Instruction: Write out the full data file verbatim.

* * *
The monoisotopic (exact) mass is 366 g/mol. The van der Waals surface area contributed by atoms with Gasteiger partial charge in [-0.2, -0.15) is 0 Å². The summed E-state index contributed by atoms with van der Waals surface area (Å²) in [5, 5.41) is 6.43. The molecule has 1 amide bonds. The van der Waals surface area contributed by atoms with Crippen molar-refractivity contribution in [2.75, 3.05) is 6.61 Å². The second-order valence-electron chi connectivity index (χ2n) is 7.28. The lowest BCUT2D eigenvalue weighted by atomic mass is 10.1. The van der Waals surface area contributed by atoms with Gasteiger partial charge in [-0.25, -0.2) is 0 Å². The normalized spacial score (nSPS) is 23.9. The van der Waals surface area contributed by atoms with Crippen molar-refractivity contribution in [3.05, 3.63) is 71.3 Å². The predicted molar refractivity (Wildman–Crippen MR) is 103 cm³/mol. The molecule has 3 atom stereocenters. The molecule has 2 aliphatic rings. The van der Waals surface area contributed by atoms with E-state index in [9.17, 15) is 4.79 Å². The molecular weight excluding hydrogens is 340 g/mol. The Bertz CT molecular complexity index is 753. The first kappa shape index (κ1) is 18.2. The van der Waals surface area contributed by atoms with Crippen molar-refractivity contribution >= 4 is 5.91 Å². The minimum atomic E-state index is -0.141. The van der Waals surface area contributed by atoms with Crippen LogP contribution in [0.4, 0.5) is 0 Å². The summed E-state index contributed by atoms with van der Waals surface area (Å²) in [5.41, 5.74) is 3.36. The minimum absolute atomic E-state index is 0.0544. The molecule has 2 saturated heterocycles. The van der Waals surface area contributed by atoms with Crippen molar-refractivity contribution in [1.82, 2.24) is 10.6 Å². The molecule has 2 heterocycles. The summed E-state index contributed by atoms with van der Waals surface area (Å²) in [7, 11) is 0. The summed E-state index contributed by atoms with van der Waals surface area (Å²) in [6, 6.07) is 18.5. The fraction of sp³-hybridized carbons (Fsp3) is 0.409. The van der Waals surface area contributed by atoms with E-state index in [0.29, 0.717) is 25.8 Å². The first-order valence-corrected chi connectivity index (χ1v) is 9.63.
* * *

The monoisotopic (exact) mass is 366 g/mol. The van der Waals surface area contributed by atoms with Gasteiger partial charge in [-0.2, -0.15) is 0 Å². The summed E-state index contributed by atoms with van der Waals surface area (Å²) in [5, 5.41) is 6.43. The molecule has 1 amide bonds. The van der Waals surface area contributed by atoms with Crippen molar-refractivity contribution in [2.75, 3.05) is 6.61 Å². The second-order valence-electron chi connectivity index (χ2n) is 7.28. The lowest BCUT2D eigenvalue weighted by atomic mass is 10.1. The van der Waals surface area contributed by atoms with Gasteiger partial charge in [-0.25, -0.2) is 0 Å². The normalized spacial score (nSPS) is 23.9. The van der Waals surface area contributed by atoms with Crippen molar-refractivity contribution in [3.05, 3.63) is 71.3 Å². The predicted molar refractivity (Wildman–Crippen MR) is 103 cm³/mol. The molecule has 3 atom stereocenters. The molecule has 2 aliphatic rings. The van der Waals surface area contributed by atoms with E-state index in [9.17, 15) is 4.79 Å². The molecular weight excluding hydrogens is 340 g/mol. The Bertz CT molecular complexity index is 753. The first kappa shape index (κ1) is 18.2. The van der Waals surface area contributed by atoms with Crippen molar-refractivity contribution >= 4 is 5.91 Å². The minimum atomic E-state index is -0.141. The van der Waals surface area contributed by atoms with Crippen LogP contribution in [0.4, 0.5) is 0 Å². The summed E-state index contributed by atoms with van der Waals surface area (Å²) in [5.41, 5.74) is 3.36. The minimum absolute atomic E-state index is 0.0544. The molecule has 2 saturated heterocycles. The van der Waals surface area contributed by atoms with Crippen molar-refractivity contribution in [1.82, 2.24) is 10.6 Å². The molecule has 2 heterocycles. The summed E-state index contributed by atoms with van der Waals surface area (Å²) in [7, 11) is 0. The summed E-state index contributed by atoms with van der Waals surface area (Å²) in [6, 6.07) is 18.5. The fraction of sp³-hybridized carbons (Fsp3) is 0.409. The van der Waals surface area contributed by atoms with E-state index in [0.29, 0.717) is 25.8 Å². The first-order valence-corrected chi connectivity index (χ1v) is 9.63.